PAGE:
How not to start with the protagonist of the saga. On his back he wears the tattoo of an ascending dragon (nobori-ryu), one of the most frequent themes in the Japanese tattoo tradition. Kiryu's tattoo is made in the style nukibori (i.e. without a background behind). The dragon, in Japanese folklore, was considered to be a deity capable of controlling water and for this reason loved and venerated by the population (water allowed the fields to be irrigated and without flourishing agriculture people died of famine). The Japanese dragons are easily distinguished from the Chinese ones by observing the claws of the legs: the Japanese ones have 3, the Chinese ones have 4 or 5. The dragon of Kiryu holds a "sphere" between its three claws with an inscription in Bonji (Sanskrit ), which means "Year of the Monkey"; Kiryu, in fact, was born in 1968, precisely during the Year of the Monkey.



Akira Nishikiyama (Koi Carp)

Nishiki has a koi carp for irezumi, another of the most popular motifs in the Japanese tattoo tradition. The carp symbolizes strength and courage. It is said that those who wear this motif on their body have experienced a particularly hard and difficult experience on their skin. According to a legend, a carp that manages to go upstream against the current of the Yellow River, overcoming the numerous obstacles and difficulties it encounters along the way up, can reach the "Dragon's Gate" and, once crossing it, transform into a dragon. The choice of the koi carp for Nishiki is not accidental, as is its representation (an ascending carp in the nukibori style, that is, without a background): Kiryu and Nishiki are linked by a brotherly bond but also by a heated rivalry. Nishiki has always looked at Kiryu with admiration and at the same time with envy. He has always felt a step behind his friend-rival. His greatest desire is to reach Kiryu's level and then surpass it. In other words, Nihiki is a carp that aspires to become a dragon.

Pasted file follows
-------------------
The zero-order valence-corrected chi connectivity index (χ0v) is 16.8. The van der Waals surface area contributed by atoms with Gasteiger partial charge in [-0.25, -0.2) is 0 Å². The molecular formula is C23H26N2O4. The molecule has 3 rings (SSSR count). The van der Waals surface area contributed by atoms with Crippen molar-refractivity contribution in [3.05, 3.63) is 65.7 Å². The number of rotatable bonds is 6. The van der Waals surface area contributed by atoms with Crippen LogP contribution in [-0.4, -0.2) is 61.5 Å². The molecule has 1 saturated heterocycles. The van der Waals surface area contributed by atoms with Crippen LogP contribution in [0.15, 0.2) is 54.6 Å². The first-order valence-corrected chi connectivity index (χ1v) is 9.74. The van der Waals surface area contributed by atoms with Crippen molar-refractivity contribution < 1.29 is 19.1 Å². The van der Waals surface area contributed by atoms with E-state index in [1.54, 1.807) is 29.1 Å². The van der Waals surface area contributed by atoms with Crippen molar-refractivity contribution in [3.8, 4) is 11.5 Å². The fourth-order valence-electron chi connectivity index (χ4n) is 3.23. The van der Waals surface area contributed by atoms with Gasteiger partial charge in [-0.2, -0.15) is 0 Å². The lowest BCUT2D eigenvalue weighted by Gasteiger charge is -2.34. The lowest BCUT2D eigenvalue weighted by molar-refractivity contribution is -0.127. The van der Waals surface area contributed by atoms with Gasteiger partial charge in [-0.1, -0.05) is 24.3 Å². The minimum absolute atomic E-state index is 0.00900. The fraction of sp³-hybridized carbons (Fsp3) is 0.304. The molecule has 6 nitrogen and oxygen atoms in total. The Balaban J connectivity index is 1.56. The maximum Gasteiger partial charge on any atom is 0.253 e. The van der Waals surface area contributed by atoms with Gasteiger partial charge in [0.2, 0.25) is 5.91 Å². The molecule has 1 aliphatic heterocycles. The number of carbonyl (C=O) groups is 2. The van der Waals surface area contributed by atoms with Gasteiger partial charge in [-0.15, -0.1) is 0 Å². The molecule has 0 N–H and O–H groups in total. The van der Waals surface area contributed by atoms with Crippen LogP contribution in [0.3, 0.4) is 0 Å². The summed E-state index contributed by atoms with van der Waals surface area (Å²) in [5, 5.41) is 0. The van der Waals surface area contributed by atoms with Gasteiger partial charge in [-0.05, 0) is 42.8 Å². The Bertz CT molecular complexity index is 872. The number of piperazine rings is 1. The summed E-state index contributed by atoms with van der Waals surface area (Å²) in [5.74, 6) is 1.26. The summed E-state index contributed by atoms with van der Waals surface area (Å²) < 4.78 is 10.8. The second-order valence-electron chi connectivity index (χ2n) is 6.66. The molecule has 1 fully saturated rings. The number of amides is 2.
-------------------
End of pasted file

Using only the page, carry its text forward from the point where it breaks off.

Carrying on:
In Yakuza Zero, Kiryu's Dragon and Nishiki's Koi are gods sujibori, that is, tattoos not yet colored but having only the black outlines engraved. All this indicates, metaphorically, that their story (as well as their tattoos) has just begun.

Goro Majima (Hannya)

The tattoo of the legendary "Mad Dog" is one of the most particular of the saga. It depicts a Hannya, a popular mask with the features of a female demon, part of a type of Japanese theater. According to legend, Hannya was a woman of immeasurable beauty: two large green eyes, skin as soft as silk and as velvety as peach blossoms. One day the girl fell madly in love with a samurai. But when she discovered that the man she loved had betrayed her, her hatred and jealousy were such that she turned into a demon with a terrifying grinning mouth, two terrifying yellow eyes and a pair of sharp horns. Despite the drama of the legend, Hannya has a positive meaning in tattoos: it is believed that it can ward off evil spirits and bring good luck. Although it is not easy to see, in Majima's tattoo there is a white snake (whose head is located behind the right arm).